Wayson Choy‘s beautifully written novels The Jade Peony and All That Matters are about the early Chinese experience in Vancouver. The prose is lyrical. The stories are powerful. They will stay with you a long time and you will want to read them more than once.
I saw Richard Wagamese a few years before his death. He was blatantly honest about the ups and downs of his life and his struggles with PTSD. With little or no education, he went from being a homeless native man to being an award winning journalist and author, who could fall apart if triggered by a certain smell or memory. He told life stories that I will never forget. His book Indian Horse was made into a movie that didn’t get as much promotion as it deserved. My favourite book of his is Ragged Company about a group of homeless natives who find a winning lottery ticket.
Believe me there are many more deceased Canadian authors who are wonderful and I would love to tell you about them but I have to be reasonable and move to the land of the living.
The first Miriam Toews‘ book I read was A Complicated Kindness. A story of a fractured family struggling with their religion and their love for each other. Toews, who grew up in a Mennonite community has a powerful female voice. I have read most of her work. Her most recent novel Women Talking will leave you speechless.
Michael Crummey is a novelist and a poet and although I don’t read much poetry, I read and enjoy his poetry. I saw him in person several years ago. He is passionate about his work and I believe I have read every novel he has written starting with River Thieves. I would also highly recommend Sweetland and Galore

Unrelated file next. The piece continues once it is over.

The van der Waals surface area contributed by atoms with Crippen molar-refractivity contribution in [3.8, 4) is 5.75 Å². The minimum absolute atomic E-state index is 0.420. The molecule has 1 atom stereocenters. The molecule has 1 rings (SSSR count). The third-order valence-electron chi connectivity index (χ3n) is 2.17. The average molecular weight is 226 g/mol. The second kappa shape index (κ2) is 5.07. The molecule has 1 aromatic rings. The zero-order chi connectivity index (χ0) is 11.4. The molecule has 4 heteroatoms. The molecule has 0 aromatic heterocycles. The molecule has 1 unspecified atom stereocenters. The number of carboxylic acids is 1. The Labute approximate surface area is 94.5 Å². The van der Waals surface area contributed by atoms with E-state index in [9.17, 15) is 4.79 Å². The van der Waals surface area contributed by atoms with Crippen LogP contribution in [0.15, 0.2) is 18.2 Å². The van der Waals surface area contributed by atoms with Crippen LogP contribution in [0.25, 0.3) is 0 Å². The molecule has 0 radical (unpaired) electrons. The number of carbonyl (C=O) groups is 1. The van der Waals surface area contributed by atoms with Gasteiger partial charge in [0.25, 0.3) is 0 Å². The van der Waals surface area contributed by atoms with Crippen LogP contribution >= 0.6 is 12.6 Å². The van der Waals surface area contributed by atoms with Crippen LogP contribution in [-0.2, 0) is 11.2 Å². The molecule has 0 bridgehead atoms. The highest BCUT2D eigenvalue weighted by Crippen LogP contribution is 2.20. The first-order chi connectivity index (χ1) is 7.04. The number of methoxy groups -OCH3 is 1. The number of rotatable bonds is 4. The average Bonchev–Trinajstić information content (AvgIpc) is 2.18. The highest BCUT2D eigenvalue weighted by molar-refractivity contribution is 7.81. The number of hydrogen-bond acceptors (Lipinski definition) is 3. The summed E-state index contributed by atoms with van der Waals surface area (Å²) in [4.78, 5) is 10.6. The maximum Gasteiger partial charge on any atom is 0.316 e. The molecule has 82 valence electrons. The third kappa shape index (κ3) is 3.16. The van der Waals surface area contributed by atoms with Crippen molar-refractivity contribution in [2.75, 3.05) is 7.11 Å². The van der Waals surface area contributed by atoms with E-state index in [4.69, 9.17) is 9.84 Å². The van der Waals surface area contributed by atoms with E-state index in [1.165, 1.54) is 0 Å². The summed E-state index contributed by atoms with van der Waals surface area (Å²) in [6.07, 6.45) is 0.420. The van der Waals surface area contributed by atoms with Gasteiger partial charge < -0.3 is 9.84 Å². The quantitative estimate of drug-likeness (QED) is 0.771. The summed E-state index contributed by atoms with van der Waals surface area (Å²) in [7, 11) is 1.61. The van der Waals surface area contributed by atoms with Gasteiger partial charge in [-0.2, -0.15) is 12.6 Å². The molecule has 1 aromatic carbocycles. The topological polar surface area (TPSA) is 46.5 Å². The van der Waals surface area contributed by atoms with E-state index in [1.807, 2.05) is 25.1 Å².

If you want to read something completely different I recommend Eden Robinson. I picked up Son Of A Trickster and was immediately hooked. I also read the sequel Trickster Drift and am looking forward to reading book 3, Return of The Trickster. These stories will pull you into a world that you could never imagine.
I am currently reading The Forgotten Daughter by Joanna Goodman. A story about the daughter of a jailed FLQ terrorist. Prior to this I had read her novel The Home For Unwanted girls about the life of a Duplessis orphan and what happened to her when the Quebec government decided to turn orphanages into mental institutions, certifying 20,000 children as mentally ill in order to get more government funding. These are based on real Canadian stories and opened my eyes to things I knew very little about.
I could go on and on about Canadian authors and books but I think I have probably gone on long enough for one sitting. So I will leave you with a list of authors that I have also read and perhaps you will look some of them up for yourself.
André Alexis Esi Edugyan Mordecai Richler Souvankham Thammavongsa Rohinton Mistry Alice Munro Michael Ondaatje Craig Davison Thomas King Michelle Good Megan Gale Coles David Bergman Sean Michaels Emily St. John Mandel David Adams Richards Carol Bruneau Austen Clark
… this list could also go on and on.
Why not try something new. Why not pick up a Canadian book and read it aloud.
Thank you for reading.